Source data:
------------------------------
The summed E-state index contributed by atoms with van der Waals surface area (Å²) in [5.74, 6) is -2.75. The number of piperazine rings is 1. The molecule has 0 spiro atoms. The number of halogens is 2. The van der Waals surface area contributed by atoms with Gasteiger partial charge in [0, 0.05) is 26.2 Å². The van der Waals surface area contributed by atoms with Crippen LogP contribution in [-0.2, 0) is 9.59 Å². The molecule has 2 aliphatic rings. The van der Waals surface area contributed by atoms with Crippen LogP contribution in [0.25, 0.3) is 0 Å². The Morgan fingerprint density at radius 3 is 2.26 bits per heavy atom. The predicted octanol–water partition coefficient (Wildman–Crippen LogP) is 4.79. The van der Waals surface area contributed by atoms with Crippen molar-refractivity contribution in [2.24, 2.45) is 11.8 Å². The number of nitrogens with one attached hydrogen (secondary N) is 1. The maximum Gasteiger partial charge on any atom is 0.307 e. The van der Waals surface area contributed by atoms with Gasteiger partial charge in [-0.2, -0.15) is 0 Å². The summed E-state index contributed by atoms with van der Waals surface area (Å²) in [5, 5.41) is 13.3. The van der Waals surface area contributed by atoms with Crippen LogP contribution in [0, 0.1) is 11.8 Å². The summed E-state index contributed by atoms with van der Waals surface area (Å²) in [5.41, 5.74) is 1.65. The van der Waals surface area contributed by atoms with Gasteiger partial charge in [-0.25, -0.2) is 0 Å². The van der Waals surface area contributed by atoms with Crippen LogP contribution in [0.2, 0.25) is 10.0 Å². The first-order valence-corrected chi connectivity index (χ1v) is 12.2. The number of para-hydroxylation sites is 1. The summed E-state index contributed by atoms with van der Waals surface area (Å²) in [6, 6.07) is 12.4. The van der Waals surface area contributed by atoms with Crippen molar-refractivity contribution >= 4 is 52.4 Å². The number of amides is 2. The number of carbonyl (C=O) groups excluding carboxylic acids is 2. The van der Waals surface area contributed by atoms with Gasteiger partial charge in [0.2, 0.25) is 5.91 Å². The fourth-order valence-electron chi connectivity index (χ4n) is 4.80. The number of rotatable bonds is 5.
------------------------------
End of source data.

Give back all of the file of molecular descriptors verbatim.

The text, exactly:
The summed E-state index contributed by atoms with van der Waals surface area (Å²) in [5.74, 6) is -2.75. The number of piperazine rings is 1. The molecule has 0 spiro atoms. The number of halogens is 2. The van der Waals surface area contributed by atoms with Gasteiger partial charge in [0, 0.05) is 26.2 Å². The van der Waals surface area contributed by atoms with Crippen LogP contribution in [-0.2, 0) is 9.59 Å². The molecule has 2 aliphatic rings. The van der Waals surface area contributed by atoms with Crippen LogP contribution in [0.25, 0.3) is 0 Å². The Morgan fingerprint density at radius 3 is 2.26 bits per heavy atom. The predicted octanol–water partition coefficient (Wildman–Crippen LogP) is 4.79. The van der Waals surface area contributed by atoms with Crippen molar-refractivity contribution in [2.24, 2.45) is 11.8 Å². The number of nitrogens with one attached hydrogen (secondary N) is 1. The maximum Gasteiger partial charge on any atom is 0.307 e. The van der Waals surface area contributed by atoms with Gasteiger partial charge in [-0.2, -0.15) is 0 Å². The summed E-state index contributed by atoms with van der Waals surface area (Å²) in [5, 5.41) is 13.3. The van der Waals surface area contributed by atoms with Crippen LogP contribution in [0, 0.1) is 11.8 Å². The summed E-state index contributed by atoms with van der Waals surface area (Å²) in [5.41, 5.74) is 1.65. The van der Waals surface area contributed by atoms with Gasteiger partial charge in [-0.25, -0.2) is 0 Å². The van der Waals surface area contributed by atoms with Crippen LogP contribution in [0.2, 0.25) is 10.0 Å². The first-order valence-corrected chi connectivity index (χ1v) is 12.2. The number of para-hydroxylation sites is 1. The summed E-state index contributed by atoms with van der Waals surface area (Å²) in [6, 6.07) is 12.4. The van der Waals surface area contributed by atoms with Crippen molar-refractivity contribution >= 4 is 52.4 Å². The number of amides is 2. The number of carbonyl (C=O) groups excluding carboxylic acids is 2. The van der Waals surface area contributed by atoms with Gasteiger partial charge in [0.2, 0.25) is 5.91 Å². The fourth-order valence-electron chi connectivity index (χ4n) is 4.80. The number of rotatable bonds is 5.